That is the picture that polywell advocates have in mind. Let's take a closer look at it. (I've done this before, but I admit it is easy to lose pieces of the argument.) Let's assume your picture of the plasma potential is correct, and that it applies to a flux tube coming out of a point cusp. We will also use some other conditions, like beta = 1 and flux conservation in the sheath. The question I want to ask, semi-quantitatively, is how high the potential on the magrid would have to be, your red tick mark.

By construction, most of the ions are held back by the potential rise. The electrons, in contrast, will be accelerated into this region. By conservation of electron flux, the increased speed is associated with a decreased density, by a moderate factor. We won't be far off if we assume the electron density near the potential peak is half that in the main plasma.

(We won't be able to keep track of all the factors of 2. That gives us an idea of how far we can trust our quantitative results.) In the standard polywell picture, most of the plasma pressure at the edge is due to electrons, and the average energy of the electrons will be a bit more than the well depth phi. Phi will be chosen to give the ions the energy they need to fuse. If we take D-T fuel, but consider that the energy distribution is (presumably) not Maxwellian, we will need about phi = 30 kV. We can now use the beta = 1 condition to relate the density to the magnetic field.

So far so good. Now I'd like to know how thick this pencil of plasma is. Far from a cusp, the transition from field-free plasma to plasma-free field will take place over a sheath of some thickness. Bussard talks about a sheath with a thickness equal to the electron gyroradius, rho_e = m_e*v / eB, where the electron velocity v is given by (1/2)*m_e*v^2 = e*phi. The end result is

rho_e^2 = 2*m_e*e*phi / (e^2*B^2)

It is really just about impossible to imagine a thinner sheath, and I'm afraid I will have to insist on taking this as a lower bound. There is good reason to believe that the sheath will actually be several times thicker than this, but I will give it the benefit of the doubt for now. Now draw a circle around the point cusp as large as you dare, i.e. close to the line cusps or at least halfway between the point cusp and the line cusp. This circle will have a circumference a bit less than 2pi*R. Call it 4*R among friends. Make a stubby cylinder out of this circle by extending it through the sheath. It will have an area of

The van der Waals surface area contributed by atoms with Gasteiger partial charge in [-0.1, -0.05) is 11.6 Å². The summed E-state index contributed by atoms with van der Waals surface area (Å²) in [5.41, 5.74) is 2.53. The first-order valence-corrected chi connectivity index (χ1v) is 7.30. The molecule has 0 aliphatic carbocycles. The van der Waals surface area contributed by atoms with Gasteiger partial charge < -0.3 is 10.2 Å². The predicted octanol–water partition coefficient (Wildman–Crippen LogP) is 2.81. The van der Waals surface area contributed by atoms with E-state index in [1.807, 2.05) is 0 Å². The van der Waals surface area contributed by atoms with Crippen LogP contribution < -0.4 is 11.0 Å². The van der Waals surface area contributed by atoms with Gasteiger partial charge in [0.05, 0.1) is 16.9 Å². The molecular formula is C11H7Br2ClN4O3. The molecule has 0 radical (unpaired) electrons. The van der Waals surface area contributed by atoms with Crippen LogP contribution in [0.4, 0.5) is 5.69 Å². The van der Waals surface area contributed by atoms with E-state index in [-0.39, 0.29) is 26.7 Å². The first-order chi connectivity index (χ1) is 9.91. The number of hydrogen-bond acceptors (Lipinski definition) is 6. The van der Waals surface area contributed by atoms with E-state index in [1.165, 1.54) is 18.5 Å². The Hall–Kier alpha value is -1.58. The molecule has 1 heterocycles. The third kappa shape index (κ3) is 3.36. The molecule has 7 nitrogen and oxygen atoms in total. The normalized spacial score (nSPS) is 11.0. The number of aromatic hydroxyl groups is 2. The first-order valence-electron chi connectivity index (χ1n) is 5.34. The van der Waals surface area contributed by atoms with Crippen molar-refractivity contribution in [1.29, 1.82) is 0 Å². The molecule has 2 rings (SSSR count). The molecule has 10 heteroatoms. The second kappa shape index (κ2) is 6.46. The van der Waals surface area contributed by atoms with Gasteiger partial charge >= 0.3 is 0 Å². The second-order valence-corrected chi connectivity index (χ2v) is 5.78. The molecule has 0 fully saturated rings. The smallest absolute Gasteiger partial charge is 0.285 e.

Because of pressure balance and beta = 1, the magnetic field will be constant along the surface of the palsma, so the field lines passing through the stubby cylinder will map to a pencil pointing along the point cusp with the same area. The radius of this pencil will be roughly

Notice that the radius of the point cusp must be significantly greater than rho_e, no matter what Bussard says.

Let's start putting this together. What I want is lambda, the line density of charge in the pencil.

lambda = n*e*A

= n*e*(4*R*rho_e)

= 2*n_0*e*(R/rho_e)*rho_e^2

= 2*(R/rho_e)*e*( B^2/(2mu_0)/(e*phi) )*( 2*m_e*e*phi / (e^2*B^2) )

= 2 * (R/rho_e) * m_e / (e*mu_0)

= 2 * (R/rho_e) * (m_e*c^2/e) * epsilon_0

= (1 MV) * (R/rho_e) * epsilon_0

The last step follows from the fact that the rest mass of the electron in 500 keV in energy units. (If you get a queasy feeling at this point, seeing 1 MV showing up as a characteristic voltage, I understand completely.)

Why do I want this? Because I want to calculate the potential that the magrid would have to have in order to achieve the assumed potential profile. To get that, I use the fact that a cylinder with line charge density lambda and radius s produces a potential at radius R equal to

V_magrid = (2*lambda/epsilon_0)*ln(R/s)

= (1 MeV) * (R/rho_e) * (m_e*c^2/e) *ln(R/s)

= (1 MeV) * (R/s)^2 * ln(R/s)

That should be enough math. We will not want to choose R/s too small, otherwise our cusps will be bigger than our plasma, our electrons won't be confined by the magnetic field, and probably a slew of other problems. The ln term shouldn't bother us too much, but we expect (R/s)^2 to have to be at least 10, so that our magrid voltage relative to the plasma will have to be on the order of 10 MV. Since phi will probably be around 30 kV for D-T fuel, we see that the red tick mark in the potential diagramm will be way off the map.

The analysis of the line cusps is very similar and yields a very similar result, giving me confidence in the robustness of the result.

That is what I call a serious inconsistency in the usual way of looking at the polywell. Please feel free to try to modify the picture to get it to make some sense.